KPMG is known as one of the “Big Four” global accounting firms. From their website:
“Through helping other organizations mitigate risks and grasp opportunities, we can drive positive, sustainable change for clients, our people and society at large.
KPMG firms operate in 146 countries and territories, and in FY20, collectively employed close to 227,000 people, serving the needs of business, governments, public-sector agencies, not-for-profits and through KPMG firms’ audit and assurance practices, the capital markets. KPMG is committed to quality and service excellence in all that we do, bringing our best to clients and earning the public’s trust through our actions and behaviours both professionally and personally.
We lead with a commitment to quality and integrity across the KPMG global organization, bringing a passion for client success and a purpose to serve and improve the communities in which KPMG firms operate. In a world where rapid change and unprecedented disruption are the new normal, we inspire confidence and empower change in all we do.”
What alarms me about KPMG, not only are they onboard with the Great Reset, but they have been behind Sustainable Development Goals since 2014 – as evidenced by this document:
Of course, it was not until 2015 that the United Nations unveiled Agenda 2030, which made public the “17 Sustainable Development Goals” . So KPMG is deep in this shit. I love their new “Our Impact Plan” which is a nice amalgamation of globalist/Great Reset/hell on earth key words like:
- Stakeholder Capitalism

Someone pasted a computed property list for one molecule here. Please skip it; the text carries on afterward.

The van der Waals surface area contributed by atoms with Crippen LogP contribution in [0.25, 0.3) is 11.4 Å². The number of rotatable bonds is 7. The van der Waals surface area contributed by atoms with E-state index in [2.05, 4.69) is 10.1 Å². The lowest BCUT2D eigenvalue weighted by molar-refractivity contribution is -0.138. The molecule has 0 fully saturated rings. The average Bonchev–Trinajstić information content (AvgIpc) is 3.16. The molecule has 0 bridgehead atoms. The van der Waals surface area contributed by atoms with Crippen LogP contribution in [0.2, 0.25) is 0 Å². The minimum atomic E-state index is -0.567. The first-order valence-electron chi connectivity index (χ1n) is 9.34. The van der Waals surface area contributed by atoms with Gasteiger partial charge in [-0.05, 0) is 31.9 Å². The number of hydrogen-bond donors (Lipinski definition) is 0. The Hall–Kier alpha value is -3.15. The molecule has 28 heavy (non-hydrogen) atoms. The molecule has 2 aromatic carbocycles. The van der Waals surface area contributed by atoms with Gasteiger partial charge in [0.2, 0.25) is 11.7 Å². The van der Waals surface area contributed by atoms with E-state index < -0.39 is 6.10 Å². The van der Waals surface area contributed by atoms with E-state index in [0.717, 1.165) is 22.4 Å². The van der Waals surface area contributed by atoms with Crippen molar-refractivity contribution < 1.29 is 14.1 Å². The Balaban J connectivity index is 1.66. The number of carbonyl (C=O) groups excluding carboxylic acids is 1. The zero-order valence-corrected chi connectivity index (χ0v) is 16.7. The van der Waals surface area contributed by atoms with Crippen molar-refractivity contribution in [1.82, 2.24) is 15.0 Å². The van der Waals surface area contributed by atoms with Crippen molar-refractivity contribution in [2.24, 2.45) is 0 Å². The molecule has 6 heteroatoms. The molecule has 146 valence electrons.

- People, Planet, Profits
- Inclusion and Diversity
- Net-Zero Carbon Emissions by 2030
- Responsible Tax Program
- Circular economy
- Enhancing social inclusion and prosperity through education
This is one of the most revealing captions of their bullshit:
“Our Purpose and Values guide us and continue to shape our business, informing our actions and defining the work we do every day. To inspire confidence and empower change, we need to
consider the economic, environmental and social impact of our activities, align our financial and societal performance as part of a shift towards stakeholder capitalism, and ensure we have strong governance to oversee all our activities.
Our work with the World Economic Forum, setting the IBC metrics for ESG reporting, is one example of how we’re using our experience and knowledge to help shape the future of sustainable business. We are seeing this work as part of the wider role we believe we must play to get to harmonized, consistent
and credible information on sustainability matters — both risks to and impacts by companies. We have been pleased to accept roles at the International Integrated Reporting Council (IIRC), FSB Taskforce
on Climate-related Financial Disclosures (TCFD), Corporate Reporting Dialogue and Sustainability Accounting Standards Board (SASB), among others.”
The reason for pinpointing KPMG is for they are one of the important entities behind the coming valuation of companies performances in compliance with ESGs.